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News » Knock it off, tweet de suite


Knock it off, tweet de suite


Knock it off, tweet de suitePerhaps it is time to add a new sports measuring stick alongside the traditional 100-metre dash, the 98-m.p.h. fastball, the 50-goal season and the like: the 140-character burst.

It does seem that way of late, as athletes have moved from being early adopters to recent abusers - according to their coaches and teams, anyway - of Twitter, the online social-networking portal where in 140 characters or less they can reach out directly, live and unfiltered to fans, keep them updated of their pithiest insights and news nuggets, and sometimes, put their foot in it but good.

Texas Tech banned it after a couple of players had a go at football coach Mike Leach via Twitter. The Jets' David Clowney was benched after he complained about the lack of balls coming his way. The Raptors followed their Miami Heat rivals' lead Tuesday and announced their policy. In all cases, the message right back is simple: no tweets for you, birdbrain.

The NFL, with its penchant for absolute control of its product, kicked it off earlier this month, announcing that players, coaches, football personnel and their representatives wouldn't be allowed to post via Twitter, Facebook and other social-media portals from 90 minutes before games until the end of the post-game media period.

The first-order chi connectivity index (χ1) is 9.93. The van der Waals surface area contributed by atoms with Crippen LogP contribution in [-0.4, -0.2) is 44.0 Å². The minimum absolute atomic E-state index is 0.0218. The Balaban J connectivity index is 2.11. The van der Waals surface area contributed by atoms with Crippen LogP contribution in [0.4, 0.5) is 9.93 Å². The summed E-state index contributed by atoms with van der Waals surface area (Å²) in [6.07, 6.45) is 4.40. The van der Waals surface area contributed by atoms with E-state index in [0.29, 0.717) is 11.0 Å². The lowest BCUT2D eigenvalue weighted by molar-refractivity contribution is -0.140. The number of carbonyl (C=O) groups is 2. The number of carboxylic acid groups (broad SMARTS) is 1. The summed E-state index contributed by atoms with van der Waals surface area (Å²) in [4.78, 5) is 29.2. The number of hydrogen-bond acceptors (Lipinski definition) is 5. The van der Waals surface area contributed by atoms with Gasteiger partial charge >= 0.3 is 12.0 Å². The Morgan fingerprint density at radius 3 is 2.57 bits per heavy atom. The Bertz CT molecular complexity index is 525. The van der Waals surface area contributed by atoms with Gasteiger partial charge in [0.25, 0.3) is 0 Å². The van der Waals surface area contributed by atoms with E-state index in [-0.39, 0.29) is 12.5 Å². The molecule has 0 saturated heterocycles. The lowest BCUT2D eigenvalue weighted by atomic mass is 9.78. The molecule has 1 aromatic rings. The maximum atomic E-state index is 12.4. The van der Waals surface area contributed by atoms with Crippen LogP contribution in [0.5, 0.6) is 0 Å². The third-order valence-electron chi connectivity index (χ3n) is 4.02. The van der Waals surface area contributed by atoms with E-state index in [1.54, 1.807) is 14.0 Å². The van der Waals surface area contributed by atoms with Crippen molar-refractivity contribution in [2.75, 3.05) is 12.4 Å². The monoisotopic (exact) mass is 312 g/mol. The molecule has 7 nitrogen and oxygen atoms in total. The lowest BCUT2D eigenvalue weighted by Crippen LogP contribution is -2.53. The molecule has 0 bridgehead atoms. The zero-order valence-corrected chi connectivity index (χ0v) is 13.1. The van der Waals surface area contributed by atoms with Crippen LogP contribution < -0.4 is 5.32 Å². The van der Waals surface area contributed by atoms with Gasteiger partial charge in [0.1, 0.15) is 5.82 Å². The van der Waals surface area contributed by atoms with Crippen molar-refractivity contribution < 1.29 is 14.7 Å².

Ahead of the NBA's league-wide policy, which is expected to be less draconian than the No Fun League's, the Raptors announced their rules: no tweeting from an hour before practice until an hour after, and from 90 minutes before a game until the post-game media period is up.

This may as well henceforth be known as the Charlie V Rule, for the former Raptor Villanueva, now with the Milwaukee Bucks, who tweeted from the locker room at halftime of a game in Detroit last season. His coach Scott Skiles, a by-the-book type, blew up. And a star, at least online, was born - Villanueva's Twitter race with Toronto's new-media all-everything Chris Bosh was the stuff of slow news days over the summer.

These two, along with Shaquille O'Neal, whose followers number more than 2 million, might well be described as all-stars - of tweeting, anyway, a place where the message is primary and unfiltered.

"Athletes have to watch what they tweet," Villanueva told Yahoo! Sports recently. "Make sure they keep it neutral and clean."

Wouldn't that take the fun all out of it?

Tweet it ain't so.


Author: Fox Sports
Author's Website: http://www.foxsports.com
Added: September 30, 2009

 

 
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